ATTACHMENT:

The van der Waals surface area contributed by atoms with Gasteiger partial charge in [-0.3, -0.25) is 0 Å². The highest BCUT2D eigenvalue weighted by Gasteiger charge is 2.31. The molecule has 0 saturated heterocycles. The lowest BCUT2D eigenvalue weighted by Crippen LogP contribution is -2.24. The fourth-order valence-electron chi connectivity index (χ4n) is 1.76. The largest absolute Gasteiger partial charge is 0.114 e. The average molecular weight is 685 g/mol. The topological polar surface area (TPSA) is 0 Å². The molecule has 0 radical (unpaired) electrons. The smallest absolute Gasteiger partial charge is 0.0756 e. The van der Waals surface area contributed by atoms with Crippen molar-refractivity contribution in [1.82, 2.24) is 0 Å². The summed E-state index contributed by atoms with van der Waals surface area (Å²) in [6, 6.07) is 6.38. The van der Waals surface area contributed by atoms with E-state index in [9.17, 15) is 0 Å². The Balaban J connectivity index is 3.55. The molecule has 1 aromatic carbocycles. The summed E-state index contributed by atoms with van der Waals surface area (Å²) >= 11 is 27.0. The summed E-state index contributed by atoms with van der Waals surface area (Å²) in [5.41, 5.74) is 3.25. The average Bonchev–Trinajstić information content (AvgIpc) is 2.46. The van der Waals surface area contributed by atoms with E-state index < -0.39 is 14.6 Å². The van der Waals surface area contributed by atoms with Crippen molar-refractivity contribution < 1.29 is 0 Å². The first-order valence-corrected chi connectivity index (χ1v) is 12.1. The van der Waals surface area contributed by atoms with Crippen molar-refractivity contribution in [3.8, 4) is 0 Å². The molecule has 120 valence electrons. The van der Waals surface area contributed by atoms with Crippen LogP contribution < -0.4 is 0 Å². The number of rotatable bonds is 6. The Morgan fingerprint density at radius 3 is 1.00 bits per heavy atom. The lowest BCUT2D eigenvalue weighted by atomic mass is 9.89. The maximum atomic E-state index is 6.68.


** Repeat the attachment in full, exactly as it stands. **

The van der Waals surface area contributed by atoms with Gasteiger partial charge in [-0.3, -0.25) is 0 Å². The highest BCUT2D eigenvalue weighted by Gasteiger charge is 2.31. The molecule has 0 saturated heterocycles. The lowest BCUT2D eigenvalue weighted by Crippen LogP contribution is -2.24. The fourth-order valence-electron chi connectivity index (χ4n) is 1.76. The largest absolute Gasteiger partial charge is 0.114 e. The average molecular weight is 685 g/mol. The topological polar surface area (TPSA) is 0 Å². The molecule has 0 radical (unpaired) electrons. The smallest absolute Gasteiger partial charge is 0.0756 e. The van der Waals surface area contributed by atoms with Crippen molar-refractivity contribution in [1.82, 2.24) is 0 Å². The summed E-state index contributed by atoms with van der Waals surface area (Å²) in [6, 6.07) is 6.38. The van der Waals surface area contributed by atoms with E-state index in [9.17, 15) is 0 Å². The Balaban J connectivity index is 3.55. The molecule has 1 aromatic carbocycles. The summed E-state index contributed by atoms with van der Waals surface area (Å²) >= 11 is 27.0. The summed E-state index contributed by atoms with van der Waals surface area (Å²) in [5.41, 5.74) is 3.25. The average Bonchev–Trinajstić information content (AvgIpc) is 2.46. The van der Waals surface area contributed by atoms with E-state index < -0.39 is 14.6 Å². The van der Waals surface area contributed by atoms with Crippen molar-refractivity contribution < 1.29 is 0 Å². The first-order valence-corrected chi connectivity index (χ1v) is 12.1. The van der Waals surface area contributed by atoms with Crippen molar-refractivity contribution in [3.8, 4) is 0 Å². The molecule has 120 valence electrons. The van der Waals surface area contributed by atoms with Crippen LogP contribution < -0.4 is 0 Å². The number of rotatable bonds is 6. The Morgan fingerprint density at radius 3 is 1.00 bits per heavy atom. The lowest BCUT2D eigenvalue weighted by atomic mass is 9.89. The maximum atomic E-state index is 6.68.